March/April 2004

This Issue
A graduated approach to solving the dropout problem.
  • Offensive Weapon
  • Unbarable Truth
  • Act of Faith
  • A School Apart
  • Class Act
  • Well-Read
  • Peace Protests
Retire/rehire laws have lured thousands of experienced teachers back to school, but at a price.


Something's not being taught in many teacher-education programs: education. So says David M. Steiner, an associate professor of education at Boston University, after reviewing more than 200 course outlines from 16 education schools. Steiner's findings were part of a recent draft paper, which concluded that education professors "are too often trying to teach an ideology to teachers." Critics say Steiner's research is personally and politically motivated.

Some educators tire of teaching in the shadow of lawsuits.
"While Rome burns, the Department of Education fiddles with bulletin boards."
—David Pecoraro, a teacher at Beach Channel High School in Queens, New York, referring to a superintendent's memo about school bulletin boards. The memo appeared the same week a student rammed another student's head into a glass trophy case.
In schools across the country, classes once considered part of core curricula are on the chopping block.


From the Gut: A self-sacrificing Mexican teacher has offered to sell one of his kidneys for $55,000 in a desperate bid to raise money to build three classrooms for his elementary school, the Mexican national newspaper Reforma reports. The 41-year-old teacher ran a classified ad offering the kidney—blood type O-positive—for weeks. "When I went to take the advertisement, the person stared at me, stunned," the teacher told Reforma. "I don't have anything else to sell or pawn."

A new junior high school flies in the face of the small-school movement—big time.
A new math curriculum has boosted test scores in several states. So why haven't some New York City parents signed on?
Her Teenage Liberation Handbook encouraged kids to leave school. Now Grace Llewellyn is helping them stay.
For Houston high schoolers who have trouble fitting in, Rebecca Bass' art cars offer an award-winning solution.
Fifth Dimension is a successful, global after-school program. But can it succeed in North Carolina?
The No Child Left Behind Act requires students with disabilities to meet the same standards as their peers. Many teachers wonder if it's possible. Includes "Not Separate, but Equal"; "Tandem Teaching"; and "Supplemental Success."
James Russell Lowell Elementary has shut down all of its special ed classrooms.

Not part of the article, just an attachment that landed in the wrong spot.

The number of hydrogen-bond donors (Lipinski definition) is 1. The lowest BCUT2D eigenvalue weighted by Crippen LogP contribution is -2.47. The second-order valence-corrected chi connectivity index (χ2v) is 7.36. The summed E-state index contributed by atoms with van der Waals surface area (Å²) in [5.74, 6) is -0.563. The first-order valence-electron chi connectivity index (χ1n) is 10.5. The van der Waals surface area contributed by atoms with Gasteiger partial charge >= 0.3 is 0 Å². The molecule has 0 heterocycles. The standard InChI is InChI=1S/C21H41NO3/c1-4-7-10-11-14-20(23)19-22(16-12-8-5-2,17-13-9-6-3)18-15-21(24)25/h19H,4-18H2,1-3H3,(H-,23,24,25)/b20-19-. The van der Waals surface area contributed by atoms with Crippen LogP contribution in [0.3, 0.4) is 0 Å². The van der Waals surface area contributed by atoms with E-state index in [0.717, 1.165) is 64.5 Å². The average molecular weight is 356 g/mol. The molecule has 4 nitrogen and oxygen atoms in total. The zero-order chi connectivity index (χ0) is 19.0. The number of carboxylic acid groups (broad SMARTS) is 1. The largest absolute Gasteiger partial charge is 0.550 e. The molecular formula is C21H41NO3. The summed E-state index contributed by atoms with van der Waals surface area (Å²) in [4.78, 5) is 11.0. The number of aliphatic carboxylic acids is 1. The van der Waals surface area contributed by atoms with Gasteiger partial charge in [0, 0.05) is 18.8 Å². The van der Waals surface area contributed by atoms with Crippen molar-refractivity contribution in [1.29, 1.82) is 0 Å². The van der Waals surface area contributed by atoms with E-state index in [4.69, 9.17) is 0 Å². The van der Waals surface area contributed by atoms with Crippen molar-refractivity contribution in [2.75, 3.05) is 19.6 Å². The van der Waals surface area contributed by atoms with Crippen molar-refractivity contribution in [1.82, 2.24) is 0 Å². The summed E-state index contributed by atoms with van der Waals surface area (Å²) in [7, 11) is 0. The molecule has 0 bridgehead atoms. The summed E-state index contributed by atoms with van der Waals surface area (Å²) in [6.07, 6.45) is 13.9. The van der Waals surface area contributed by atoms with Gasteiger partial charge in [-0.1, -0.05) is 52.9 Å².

A cooperative approach at Clark Middle School asks special ed teachers to master new subjects.
With a study-skills class, Cabrillo High School helps students with disabilities learn how to learn.
Fed up with out-of-shape students, an elementary school teacher trades classroom time for daily walks.
A veteran tries to bring theory to the classroom after five years in grad school.
A slice of life in a progressive school, teaching in troubled times, and closing the book on homework.
Joan DelFattore, professor of English and legal studies at the University of Delaware, explores two centuries of religion and schools.
An introverted young girl discovers a mystical kinship with animals; plus, a Korean American kid tries to fit-in, a child is sensitive to the sun, and a young lad goes fishing to save his family.
Following are application deadlines for grants and fellowships available to individuals and schools. Asterisks (*) denote new entries.
Following are application deadlines for awards, honors, and contests available to teachers. Asterisks (*) denote new entries.
Following are dates for workshops, conferences, and other professional development opportunities for teachers. Some events may include administrators, policymakers, parents, and others. The list is organized by region, though some events are national meetings. Registration deadlines may close before the date of the event. Asterisks (*) denote new entries.
Following are application dates for student contests, scholarships, and internships. Asterisks (*) denote new entries.
Shopping for a new school site in Florida can be 'toxing'.

Infectious Enthusiasm

Every day's a sick day for students in Jason Rosé's epidemiology class.

Every day's a sick day for students in Jason Rosé's epidemiology class.
—Photograph by Fred Mertz

In 1773, an outbreak of yellow fever in Philadelphia sent residents fleeing in panic from the city and crushed efforts to dissuade the federal government from relocating to Washington, D.C. Sound like something students would read about in history class? At the King's Academy, a college preparatory Christian school in Sunnyvale, California, kids study this story and others like it in a science class called Pestilence and Civilization.